Making a monthly budget is not difficult, but for some reason many people cannot create a budget which works. Either due to a lack of education or poor time management skills, these individuals utilize a budget more as a guideline than a monetary plan. If a business entity budgeted without financial knowledge or did not reserve time to make a functional and balanced budget, it would go bankrupt. This same result is in store for individuals and families which budget from that position. This analysis glosses over countless reasons your personal budget may not be working, so a little deeper exploration follows.
Below are ten reasons why budgets commonly do not work. It is not an all-inclusive list but can serve as an entrance exam into a personal finance class. Utilize the list as a way to identify possible reasons your budget is not working. Afterwards, take corrective actions to fix your failing budget.
Reason #1: Your Math Skills Need Improvement
One of the crucial components of making an effective budget is ensuring that your addition and subtraction skills are spot on; otherwise known as “balancing your check book.” Make sure that when calculating how much money is coming in and how much is going out, you use a calculator and check your sums at least once before moving on. The old adage of “checking your work” is pertinent here.
Some people may think that this is too labor intensive but using a calculator and checking your work limits the amount of human error that comes with mathematics. In simple terms, if you do not add or subtract correctly, your entire budget will be thrown off.
Reason #2: Discretionary Income is Factored In
A common budgeting mistake many people are guilty of is factoring in discretionary (irregular) income into their monthly budget. One-time payments, pay based on performance (commission/tips), or other income that is not guaranteed should not be included in your monthly budget; if possible. If your primary source of income pays via tips or commission, underestimation is crucial to the creation of a sustainable budget.
It would be safer to not budget this type of income at all, but for some people there is no way around it. It is always smarter to estimate conservatively when it comes to discretionary income. Other types of income that would fit into this category would be lotto winnings, revenues from on-line articles you have written, EBay sales, and temporary employment.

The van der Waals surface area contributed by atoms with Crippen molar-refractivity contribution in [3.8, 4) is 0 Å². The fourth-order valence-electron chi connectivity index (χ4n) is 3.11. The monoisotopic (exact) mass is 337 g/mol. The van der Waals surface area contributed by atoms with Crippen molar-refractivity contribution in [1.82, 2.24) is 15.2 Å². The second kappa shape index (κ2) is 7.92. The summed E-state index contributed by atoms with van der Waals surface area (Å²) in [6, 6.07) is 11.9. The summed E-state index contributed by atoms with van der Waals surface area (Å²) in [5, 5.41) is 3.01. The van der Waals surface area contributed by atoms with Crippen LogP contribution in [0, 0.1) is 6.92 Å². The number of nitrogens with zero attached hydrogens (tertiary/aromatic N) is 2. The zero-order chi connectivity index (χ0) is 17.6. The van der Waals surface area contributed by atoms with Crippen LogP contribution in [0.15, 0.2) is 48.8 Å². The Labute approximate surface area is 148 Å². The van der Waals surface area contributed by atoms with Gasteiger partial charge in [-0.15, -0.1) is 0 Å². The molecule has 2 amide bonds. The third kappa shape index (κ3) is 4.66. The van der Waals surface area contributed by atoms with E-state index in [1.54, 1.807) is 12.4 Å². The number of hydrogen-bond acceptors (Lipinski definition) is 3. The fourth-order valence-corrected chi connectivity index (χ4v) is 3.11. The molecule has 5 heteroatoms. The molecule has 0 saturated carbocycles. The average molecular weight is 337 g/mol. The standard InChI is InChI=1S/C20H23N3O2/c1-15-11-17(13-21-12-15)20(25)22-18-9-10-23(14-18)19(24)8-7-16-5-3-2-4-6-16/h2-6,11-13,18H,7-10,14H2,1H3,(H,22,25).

Reason #3: You Let Others Influence Your Spending Habits
Something many people find happening is “peer pressure” influences them to spend money when they normally would not. A common occurrence is attending an office lunch at a restaurant when it was not included in the budget. The smart choice would be to politely refuse the invitation or eat prior to or after the lunch, but normally succumbing to peer pressure is what occurs.
This is just one of the many examples where peer pressure leads people into spending their money and messing-up their budget in the process. The best fix for this problem is to learn how to tell others “no thank you” with a secondary fix being the allotment of “peer pressure” money into the budget.
Reason #4: No Room for Emergency Spending
What usually occurs when people run into an emergency that requires them to spend money they do not have? Out comes the credit card. If you are a smart individual who does not use a credit card, you cannibalize your budget to pay for the expense. The primary issue is that neither of these options reflects a budget that is working. As a matter of fact, it is a danger sign that your budget is not working at all.
Factoring in some “flex room” in your budget for emergencies (car maintenance, death in the family, medical expenses, etc.) will help you in your journey toward building an effective budget. The best way to fix this problem would be to set an amount of money aside each month into an emergency fund. This pool of money will provide you with some, if not all, of the funds you may need to pay for those surprise situations that creep-up on everyone.
Reason #5: No Support from Your Spouse